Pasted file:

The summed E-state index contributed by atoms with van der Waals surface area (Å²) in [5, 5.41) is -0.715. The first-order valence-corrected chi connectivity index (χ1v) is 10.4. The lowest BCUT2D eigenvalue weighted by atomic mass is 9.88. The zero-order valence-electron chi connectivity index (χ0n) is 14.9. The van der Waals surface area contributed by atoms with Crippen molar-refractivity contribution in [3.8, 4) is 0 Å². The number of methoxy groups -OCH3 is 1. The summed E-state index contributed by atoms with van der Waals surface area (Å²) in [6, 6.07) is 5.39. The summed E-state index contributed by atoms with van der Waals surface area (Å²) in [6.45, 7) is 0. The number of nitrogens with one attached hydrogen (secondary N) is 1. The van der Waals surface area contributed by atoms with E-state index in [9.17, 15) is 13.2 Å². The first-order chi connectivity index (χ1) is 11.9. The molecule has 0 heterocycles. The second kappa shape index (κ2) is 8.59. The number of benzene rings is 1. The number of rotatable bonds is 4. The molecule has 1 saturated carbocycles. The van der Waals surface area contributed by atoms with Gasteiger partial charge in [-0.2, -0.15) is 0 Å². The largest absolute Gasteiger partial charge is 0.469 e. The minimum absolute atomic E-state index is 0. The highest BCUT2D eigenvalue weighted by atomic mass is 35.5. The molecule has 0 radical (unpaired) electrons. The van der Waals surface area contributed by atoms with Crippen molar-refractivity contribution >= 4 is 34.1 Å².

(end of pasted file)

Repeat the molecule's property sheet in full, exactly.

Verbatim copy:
The summed E-state index contributed by atoms with van der Waals surface area (Å²) in [5, 5.41) is -0.715. The first-order valence-corrected chi connectivity index (χ1v) is 10.4. The lowest BCUT2D eigenvalue weighted by atomic mass is 9.88. The zero-order valence-electron chi connectivity index (χ0n) is 14.9. The van der Waals surface area contributed by atoms with Crippen molar-refractivity contribution in [3.8, 4) is 0 Å². The number of methoxy groups -OCH3 is 1. The summed E-state index contributed by atoms with van der Waals surface area (Å²) in [6, 6.07) is 5.39. The summed E-state index contributed by atoms with van der Waals surface area (Å²) in [6.45, 7) is 0. The number of nitrogens with one attached hydrogen (secondary N) is 1. The van der Waals surface area contributed by atoms with E-state index in [9.17, 15) is 13.2 Å². The first-order chi connectivity index (χ1) is 11.9. The molecule has 0 heterocycles. The second kappa shape index (κ2) is 8.59. The number of benzene rings is 1. The number of rotatable bonds is 4. The molecule has 1 saturated carbocycles. The van der Waals surface area contributed by atoms with Gasteiger partial charge in [-0.2, -0.15) is 0 Å². The largest absolute Gasteiger partial charge is 0.469 e. The minimum absolute atomic E-state index is 0. The highest BCUT2D eigenvalue weighted by atomic mass is 35.5. The molecule has 0 radical (unpaired) electrons. The van der Waals surface area contributed by atoms with Crippen molar-refractivity contribution >= 4 is 34.1 Å².